Tea parties and taxes have taken center stage this week across the American landscape. Paying taxes in general, and on April 15th in particular, has long been a source of concern for many Americans. In addition, this year we have bail outs, stimulus plans and tea parties. It is safe to say that many Americans are disturbed about the direction of current events. Then, this week the Department of Homeland Security issued a warning about dangers from right wing extremists. Perhaps the most chilling aspect of this report is its definition of right extremism.
Rightwing extremism in the United States can be broadly divided into those groups, movements, and adherents that are primarily hate-oriented (based on hatred of particular religious, racial or ethnic groups), and those that are mainly antigovernment, rejecting federal authority in favor of state or local authority, or rejecting government authority entirely. It may include groups and individuals that are dedicated to a single issue, such as opposition to abortion or immigration. Page 2 Office of Intelligence and Analysis – Assessment – April 7, 2009
It doesn’t take much imagination to see that this definition could easily include those who are committed to biblical Christianity. So, how should committed Christians respond? How should we speak to our children about these issues? Are protests and tea parties the way for Christians to respond?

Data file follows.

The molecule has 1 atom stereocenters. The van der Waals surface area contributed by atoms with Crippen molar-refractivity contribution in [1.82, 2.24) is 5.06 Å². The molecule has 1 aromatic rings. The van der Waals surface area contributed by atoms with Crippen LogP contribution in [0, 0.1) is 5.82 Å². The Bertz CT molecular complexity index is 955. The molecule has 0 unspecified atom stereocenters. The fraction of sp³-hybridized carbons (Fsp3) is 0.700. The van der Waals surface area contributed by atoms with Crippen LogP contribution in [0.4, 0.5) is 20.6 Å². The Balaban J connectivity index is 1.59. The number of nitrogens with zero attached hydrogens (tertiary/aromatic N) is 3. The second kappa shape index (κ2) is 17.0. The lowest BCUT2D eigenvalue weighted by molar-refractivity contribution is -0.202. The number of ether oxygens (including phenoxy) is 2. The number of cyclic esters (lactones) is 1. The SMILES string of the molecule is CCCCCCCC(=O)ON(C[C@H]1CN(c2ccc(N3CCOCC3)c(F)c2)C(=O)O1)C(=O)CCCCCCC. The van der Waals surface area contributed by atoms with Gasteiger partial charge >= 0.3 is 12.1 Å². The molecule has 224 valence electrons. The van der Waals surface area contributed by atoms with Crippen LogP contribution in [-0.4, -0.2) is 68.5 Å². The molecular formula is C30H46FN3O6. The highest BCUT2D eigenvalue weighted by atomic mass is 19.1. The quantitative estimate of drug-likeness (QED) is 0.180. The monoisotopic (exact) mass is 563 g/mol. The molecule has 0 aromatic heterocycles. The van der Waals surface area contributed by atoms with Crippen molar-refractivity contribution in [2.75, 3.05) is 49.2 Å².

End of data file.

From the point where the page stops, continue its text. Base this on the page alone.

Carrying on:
As citizens, carefully considered, respectful protests–such as the growing number of tea parties-are certainly appropriate. As Christians, we can and, indeed, must do more. Our focus must move beyond taxes and tea parties to being salt and light. Ultimately, one’s security does not rest upon the government, but upon the purpose and plan of God. It is important to maintain this balance. The apostle Paul used his knowledge of Roman law to challenge officials when needed, but he was more concerned to honor God and address issues of eternal significance. The enemy would prefer that Christians be dominated by temporal issues. After all, when a Christian focuses mainly on temporal issues, he becomes just like the world around him, and then he ceases to function as salt and light. The religious leaders tried to trap Jesus into becoming embroiled with the political issues of their day. Luke 20:20-26 records this attempt.
“Keeping a close watch on him, they sent spies, who pretended to be honest. They hoped to catch Jesus in something he said so that they might hand him over to the power and authority of the governor. So the spies questioned him: “Teacher, we know that you speak and teach what is right, and that you do not show partiality but teach the way of God in accordance with the truth. Is it right for us to pay taxes to Caesar or not?”
He saw through their duplicity and said to them, “Show me a denarius. Whose portrait and inscription are on it?”
“Caesar’s,” they replied. He said to them, “Then give to Caesar what is Caesar’s, and to God what is God’s.”
They were unable to trap him in what he had said there in public. And astonished by his answer, they became silent.”
Christ kept the balance. He did not allow himself to be defined by the world’s issues. The apostles and early church leaders had this balance also–the Caesars were no friends of Christianity nor of political freedom; Christianity spread rapidly in the first century under oppressive, often violent opposition from the state. Christianity spread because its focus was on being salt and light.
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